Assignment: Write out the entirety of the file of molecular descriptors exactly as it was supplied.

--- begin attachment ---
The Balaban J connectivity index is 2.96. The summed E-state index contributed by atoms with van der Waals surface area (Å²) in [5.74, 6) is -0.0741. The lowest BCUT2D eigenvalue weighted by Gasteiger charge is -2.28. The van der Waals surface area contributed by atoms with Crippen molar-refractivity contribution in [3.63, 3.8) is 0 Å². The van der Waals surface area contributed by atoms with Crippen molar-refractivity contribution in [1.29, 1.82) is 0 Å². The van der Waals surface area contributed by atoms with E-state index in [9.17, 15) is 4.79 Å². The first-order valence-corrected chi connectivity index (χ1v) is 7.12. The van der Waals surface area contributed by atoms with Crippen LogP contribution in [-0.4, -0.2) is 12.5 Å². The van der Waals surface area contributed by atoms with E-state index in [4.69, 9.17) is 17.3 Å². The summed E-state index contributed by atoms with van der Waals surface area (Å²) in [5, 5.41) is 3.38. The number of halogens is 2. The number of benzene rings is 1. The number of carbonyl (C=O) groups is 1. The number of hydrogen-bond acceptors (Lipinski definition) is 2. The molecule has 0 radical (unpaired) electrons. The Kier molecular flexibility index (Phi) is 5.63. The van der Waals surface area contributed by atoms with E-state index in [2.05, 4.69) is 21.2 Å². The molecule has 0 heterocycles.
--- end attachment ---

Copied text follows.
The Balaban J connectivity index is 2.96. The summed E-state index contributed by atoms with van der Waals surface area (Å²) in [5.74, 6) is -0.0741. The lowest BCUT2D eigenvalue weighted by Gasteiger charge is -2.28. The van der Waals surface area contributed by atoms with Crippen molar-refractivity contribution in [3.63, 3.8) is 0 Å². The van der Waals surface area contributed by atoms with Crippen molar-refractivity contribution in [1.29, 1.82) is 0 Å². The van der Waals surface area contributed by atoms with E-state index in [9.17, 15) is 4.79 Å². The first-order valence-corrected chi connectivity index (χ1v) is 7.12. The van der Waals surface area contributed by atoms with Crippen LogP contribution in [-0.4, -0.2) is 12.5 Å². The van der Waals surface area contributed by atoms with E-state index in [4.69, 9.17) is 17.3 Å². The summed E-state index contributed by atoms with van der Waals surface area (Å²) in [5, 5.41) is 3.38. The number of halogens is 2. The number of benzene rings is 1. The number of carbonyl (C=O) groups is 1. The number of hydrogen-bond acceptors (Lipinski definition) is 2. The molecule has 0 radical (unpaired) electrons. The Kier molecular flexibility index (Phi) is 5.63. The van der Waals surface area contributed by atoms with E-state index in [2.05, 4.69) is 21.2 Å². The molecule has 0 heterocycles.